Book review: The Waiter by Matias Faldbakken

38657796*I received this book from the publisher in exchange for an honest review.*

Title: The Waiter

Author Matias Faldbakken

Translator: Alice Menzies

Publisher: Gallery Books/Scout Press

Publication Date: October 9, 2018

ISBN: 9781501197529

Synopsis from Goodreads:
In a centuries-old European restaurant called The Hills, a middle-aged waiter takes pride in the unchangeable aspects of his job: the well-worn uniform, the ragged but solid tablecloths, and the regular diners. Some are there daily, like Graham “Le Gris”—also known as The Pig—and his dignified group of aesthetes; the slightly more free-spirited drinking company around Tom Sellers; and the closest one can get to personal friends of the waiter, Edgar and his young daughter, Anna. In this universe unto itself, there is scarcely any contact between the tables…until a beautiful and well-groomed young woman walks through the door and upsets the delicate balance of the restaurant and all it has come to represent.


I’m sad to say that I did not enjoy Faldbakken’s The Waiter. To be honest, I’m not entirely sure what this book is about. It fell very flat and was full of two-dimensional characters whose purposes I am not certain about. The story is told from the perspective of a waiter who takes great pride in his job. He is able to execute his roll in the dining room with precision, but keeps a very formal relationship established between himself and the patrons. Beyond that, the story really lost me. It seems to be more of a fly-on-the-wall scenario, observing the inner workings of the customers at this restaurant, with no real plot to move this story along. The characters are flat, with no real personality or relate-ability.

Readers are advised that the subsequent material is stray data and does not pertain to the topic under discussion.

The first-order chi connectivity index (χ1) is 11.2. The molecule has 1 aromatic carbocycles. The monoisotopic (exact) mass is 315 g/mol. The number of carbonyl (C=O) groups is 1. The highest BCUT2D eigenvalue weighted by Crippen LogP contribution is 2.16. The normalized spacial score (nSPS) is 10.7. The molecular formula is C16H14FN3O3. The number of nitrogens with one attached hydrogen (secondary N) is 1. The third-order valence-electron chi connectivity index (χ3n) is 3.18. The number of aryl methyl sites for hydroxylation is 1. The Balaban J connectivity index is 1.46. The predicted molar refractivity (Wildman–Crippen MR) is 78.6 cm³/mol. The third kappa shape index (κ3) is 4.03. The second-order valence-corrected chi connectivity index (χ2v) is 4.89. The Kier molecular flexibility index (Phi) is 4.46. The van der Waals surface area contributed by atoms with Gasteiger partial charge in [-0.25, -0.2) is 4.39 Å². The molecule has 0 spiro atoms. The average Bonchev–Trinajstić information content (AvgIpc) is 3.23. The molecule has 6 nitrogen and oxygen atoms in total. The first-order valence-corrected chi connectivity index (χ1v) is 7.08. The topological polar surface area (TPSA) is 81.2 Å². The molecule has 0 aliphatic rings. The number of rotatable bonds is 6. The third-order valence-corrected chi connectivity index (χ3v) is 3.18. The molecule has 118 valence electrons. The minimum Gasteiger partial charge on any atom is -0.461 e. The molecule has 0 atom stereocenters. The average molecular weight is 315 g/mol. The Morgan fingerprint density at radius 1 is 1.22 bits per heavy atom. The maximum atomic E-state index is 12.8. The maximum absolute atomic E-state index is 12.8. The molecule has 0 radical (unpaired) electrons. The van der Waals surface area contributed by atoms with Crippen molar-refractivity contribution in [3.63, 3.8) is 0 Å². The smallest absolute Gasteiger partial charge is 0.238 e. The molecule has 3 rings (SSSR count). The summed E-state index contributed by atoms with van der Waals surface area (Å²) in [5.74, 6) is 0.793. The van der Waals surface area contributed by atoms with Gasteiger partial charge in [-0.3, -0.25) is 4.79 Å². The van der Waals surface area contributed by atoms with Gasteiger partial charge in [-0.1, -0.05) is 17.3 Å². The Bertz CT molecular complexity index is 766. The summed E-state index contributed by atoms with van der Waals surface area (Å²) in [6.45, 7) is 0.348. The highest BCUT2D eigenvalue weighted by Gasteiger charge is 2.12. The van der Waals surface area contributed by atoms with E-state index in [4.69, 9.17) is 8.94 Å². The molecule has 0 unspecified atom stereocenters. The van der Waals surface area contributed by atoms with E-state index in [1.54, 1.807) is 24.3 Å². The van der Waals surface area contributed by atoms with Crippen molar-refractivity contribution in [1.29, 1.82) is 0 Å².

This story did remind me a lot of a Food in Victorian Literature course that I took in my undergrad. This course was a fascinating study on the meaning of food within literature, indicating wealth, poverty, excess, happiness, etiquette, status, and so much more. We did a study on gastronomy and changing trends in the serving of food. If I were to really do an in depth study of the food in this book, perhaps I could glean more meaning, but I still feel as though the lack of authenticity and connection with the characters would still leave me wanting more.

I feel particularly disappointed in this book because I was so enthralled by the cover and with the description. It really sounded like a story that was going to be right up my alley. My expectations were high and they were sadly not met. I was going to call this one a DNF, but I really wanted to give it a change. In the end, it really wasn’t a story for me.

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